By Julie Brown Yau, PhD, author of The Body Awareness Workbook for Trauma
Much of what we do in life is determined by what lies in our unconscious, driven by hidden fears born in our childhood in challenging, even traumatic situations. Trauma creates feelings and experiences of separation and disconnection, robbing us of the ability to be fully present with our own being, others, and the world around us. Trauma also generates fear, which becomes deeply embedded in the body in our implicit or unconscious memory. Trauma leads to a body that is scared, contracted, and blocked from experiencing the full power of love. But the tricky thing about trauma, especially childhood trauma, is that you may not even know it has touched your life, yet the limits it has placed on your life will be evidenced in some way.
THE TRAUMA FROM WHAT DIDN’T HAPPEN FOR YOU
Early childhood trauma can be the outcome of terrible, adverse experiences such as severe neglect or abuse—whether physical or emotional—or a traumatic birth, early surgeries, a profound loss, or frightening external situations such as war or natural disasters. But trauma can also become embedded in your body because of things that should have happened for you, but did not.
As children, we have essential needs that must be met for us to feel safe in our bodies and in our connection with others and in the world. For instance, a small child who feels distress needs to be held and nurtured. Especially in the first year, an infant needs a caregiver’s calm presence to learn to self-soothe. If this holding doesn’t happen, the child can begin to feel an internal threat that something bad is happening. The small child’s feelings turn to grief at the loss of connection. And as no connection or safety is forthcoming, fear emerges. The child begins to feel the pain and fear of separation, the lack of safety in the body.
If still no one attends to the child, in place of fear, anger or rage can surface. This response can simply feel too much for a child, so the fear and anger can be split off and remain hidden beneath conscious awareness, perhaps for years. The person’s relationship to anger and healthy aggression becomes distorted. They may disconnect from their body. As a child, they may connect more with their intellect or energetic/spiritual realms to feel safe. This pattern of survival can continue for a lifetime, with the person unaware of the reason: their body and emotions once felt so frightening.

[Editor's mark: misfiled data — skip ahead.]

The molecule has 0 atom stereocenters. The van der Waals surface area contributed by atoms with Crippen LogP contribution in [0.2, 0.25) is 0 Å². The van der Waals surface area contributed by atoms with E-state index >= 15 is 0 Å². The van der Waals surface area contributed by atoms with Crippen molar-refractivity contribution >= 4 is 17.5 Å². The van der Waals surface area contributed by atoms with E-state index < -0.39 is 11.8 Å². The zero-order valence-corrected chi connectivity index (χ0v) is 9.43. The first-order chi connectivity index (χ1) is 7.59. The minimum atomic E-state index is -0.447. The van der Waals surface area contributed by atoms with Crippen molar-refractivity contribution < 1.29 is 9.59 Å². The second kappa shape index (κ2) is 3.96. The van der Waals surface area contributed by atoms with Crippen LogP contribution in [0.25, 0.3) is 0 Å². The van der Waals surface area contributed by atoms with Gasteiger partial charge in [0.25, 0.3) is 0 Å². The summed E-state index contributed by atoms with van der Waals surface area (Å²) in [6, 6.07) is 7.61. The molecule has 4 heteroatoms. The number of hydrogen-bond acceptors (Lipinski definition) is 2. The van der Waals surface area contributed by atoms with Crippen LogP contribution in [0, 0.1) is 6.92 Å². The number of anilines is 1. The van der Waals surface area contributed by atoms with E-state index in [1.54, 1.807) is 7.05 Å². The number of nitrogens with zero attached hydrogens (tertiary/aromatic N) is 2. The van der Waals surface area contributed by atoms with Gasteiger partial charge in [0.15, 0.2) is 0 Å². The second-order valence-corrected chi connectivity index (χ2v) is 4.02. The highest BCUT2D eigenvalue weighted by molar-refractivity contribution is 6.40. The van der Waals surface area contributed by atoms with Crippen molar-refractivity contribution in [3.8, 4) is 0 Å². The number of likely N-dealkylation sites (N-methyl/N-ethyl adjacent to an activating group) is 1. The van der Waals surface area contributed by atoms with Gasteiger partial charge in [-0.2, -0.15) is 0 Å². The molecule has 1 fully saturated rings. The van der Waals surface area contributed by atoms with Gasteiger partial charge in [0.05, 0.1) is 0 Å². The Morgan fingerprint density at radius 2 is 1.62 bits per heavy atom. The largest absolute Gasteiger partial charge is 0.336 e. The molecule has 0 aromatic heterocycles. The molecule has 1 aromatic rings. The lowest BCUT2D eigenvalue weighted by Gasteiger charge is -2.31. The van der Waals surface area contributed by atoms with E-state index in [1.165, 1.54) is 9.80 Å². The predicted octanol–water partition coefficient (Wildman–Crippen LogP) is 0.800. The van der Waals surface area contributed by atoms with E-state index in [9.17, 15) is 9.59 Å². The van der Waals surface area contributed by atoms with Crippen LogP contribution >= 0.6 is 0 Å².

A CALL FOR RECONNECTION
In small children, anger or rage is initially a call for reconnection. When your anger remains split off and unresolved, over time it distorts into unhealthy expressions of blaming, projecting, rejecting, self-loathing, and so forth. Because parts of your consciousness still experience many emotions and states—such as anger, shame, guilt, and fear—as unfathomable, it is important to work with someone who has a deeper understanding and capacity to be with these states than you do. Trauma is relational, so it is important to heal many aspects relationally—that is, in a caring therapeutic relationship.
ATTENDING TO YOUR OWN NEEDS
There’s a pattern that commonly develops from not having your needs adequately attuned to as a child: you may find yourself overly attending to the needs of others. You may also secretly feel resentment about this. You may not realize that not having your needs met as a child was so painful that you smothered both your needs and your capacity to express them—you may not even know that you have needs. You learned to focus on others, unconsciously feeling this would bring you the love and connection that you needed. It’s a child’s strategy to bypass the pain of going without connection and attention.
In the process of healing this pattern in adulthood, it’s important to acknowledge that you have needs, begin to learn what those needs are, and be able to express them to others. You may also need to learn how to sometimes say no to others’ requests for your support.
RETURNING TO LOVE
Acknowledgment of your needs as an adult—the need to feel seen, to be heard, to be held—can begin to bring healing to hidden places of pain. Paradoxically, at first attending to your needs may feel both nurturing and painful. You are receiving what you didn’t receive as a child, and that long-buried emotional pain emerges now to be healed. Keep in mind that as an adult you can likely tolerate the pain; you can get through it or ask for the help you need. As a child, you could not. Now you can even imagine receiving the help you need. Notice how your body feels as you imagine this.
As you liberate your unresolved emotions—sadness, anger, grief—in part by getting to know your needs and at last attending to them, you’ll experience greater freedom to feel the wonder of life in all its myriad forms. You’ll regain your full capacity for love. As you release the conscious or unconscious fears surrounding early trauma, you’ll come full circle back to love—the love that you are.
Julie Brown Yau, PhD, is a psychologist with more than thirty years’ experience in somatic and spiritual traditions. Julie has a private practice in Laguna Beach, CA, working specifically with developmental trauma.